How Small Are Micro-Apartments? A Primer on Living With Limited Square Footage


Living in a home the size of a broom closet is either a crazy or brilliant idea, depending on whom you ask. For some, the benefit of not having to shell out big bucks on rent each month is worth it. But that’s just one of the perks. Renters choose micro-apartments for a number of other reasons (they’re more environmentally responsible; they fulfill the desire to live minimally), but that doesn’t mean they suit everyone’s needs.

Curious if less is really more? Read on to determine if a micro-apartment is right for you.

How small is a micro-apartment?

A home that passes as a micro-apartment in one city might be considered just small in another.

Gina Castrorao, a real estate agent with Triplemint says in New York City a micro-apartment is typically 200–400 square feet. In the Midwest, it tends to be closer to 450 square feet. Either way, micro-apartments in any city share similar characteristics: a single main room, a tub-free bathroom, and substandard-size appliances.

How much do micro-apartments cost?

Again, it depends on the location. In New York City, micro-apartments rent for around $8 to $9 per square foot. In Atlanta, Austin, TX, and Denver it’s more like $3 to $4 per square foot. If that sounds higher than you expected, here’s the irony: In some popular locations, such as Manhattan, micro-apartments sometimes rent for more per square foot than standard studio or one-bedroom apartments in the same area. So the savings isn’t necessarily as great as you might think. If you’re looking, compare the cost per square footage between micro-apartments and standard-size apartments in the neighborhood.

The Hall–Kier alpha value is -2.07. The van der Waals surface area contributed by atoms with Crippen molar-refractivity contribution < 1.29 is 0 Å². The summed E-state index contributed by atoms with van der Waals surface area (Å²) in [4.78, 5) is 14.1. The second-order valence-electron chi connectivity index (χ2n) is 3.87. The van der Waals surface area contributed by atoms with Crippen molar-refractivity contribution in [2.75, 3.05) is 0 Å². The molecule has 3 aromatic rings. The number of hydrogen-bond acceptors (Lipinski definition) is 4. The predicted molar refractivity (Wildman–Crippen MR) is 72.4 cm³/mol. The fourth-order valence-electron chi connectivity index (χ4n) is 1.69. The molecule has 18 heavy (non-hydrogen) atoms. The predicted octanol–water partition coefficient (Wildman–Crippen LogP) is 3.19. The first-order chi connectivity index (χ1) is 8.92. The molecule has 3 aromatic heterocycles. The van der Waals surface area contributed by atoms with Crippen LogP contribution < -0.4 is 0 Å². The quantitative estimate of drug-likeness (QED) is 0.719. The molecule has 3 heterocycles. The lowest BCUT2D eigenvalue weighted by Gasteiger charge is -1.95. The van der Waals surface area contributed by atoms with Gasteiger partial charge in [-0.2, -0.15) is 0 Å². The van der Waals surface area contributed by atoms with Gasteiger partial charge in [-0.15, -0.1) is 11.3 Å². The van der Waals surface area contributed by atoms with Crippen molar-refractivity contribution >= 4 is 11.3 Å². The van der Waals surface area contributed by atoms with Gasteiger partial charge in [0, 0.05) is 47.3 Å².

What do you get for your money?

Smart developers and landlords have tricks for making these spaces more livable.

“Most times, [micro-apartments] have high ceilings and large windows to give the appearance of space,” says Castrorao. The kitchen and bathrooms are usually compact. But some builders add communal features in their developments to expand general space.

“A micro complex often includes amenities such as lounges, a gym, etc., in order to have a place to socialize and ‘stretch out’ from your small personal living space,” Castrorao says.

Disadvantages of micro-apartments

To address the obvious, space is limited, and most micro-apartments lack an abundance of storage. Or just about any storage.

A tiny floor plan also means you won’t have many options for your furniture layout; the bed, dresser, and table have to go where they fit the best.

Castrorao says it’s challenging to find “micro furniture” that will work in a compact space. “This is where a Murphy bed, futon, and drop-leaf table can come in handy,” she says. “They are easily converted into smaller pieces when they are not being used, giving the appearance of more usable space in a micro-apartment.”

Entertaining and hosting guests is going to be difficult in a space this small. “Also, raising a family would be extremely difficult, if not impossible,” Castrorao says.

Advantages of micro-apartments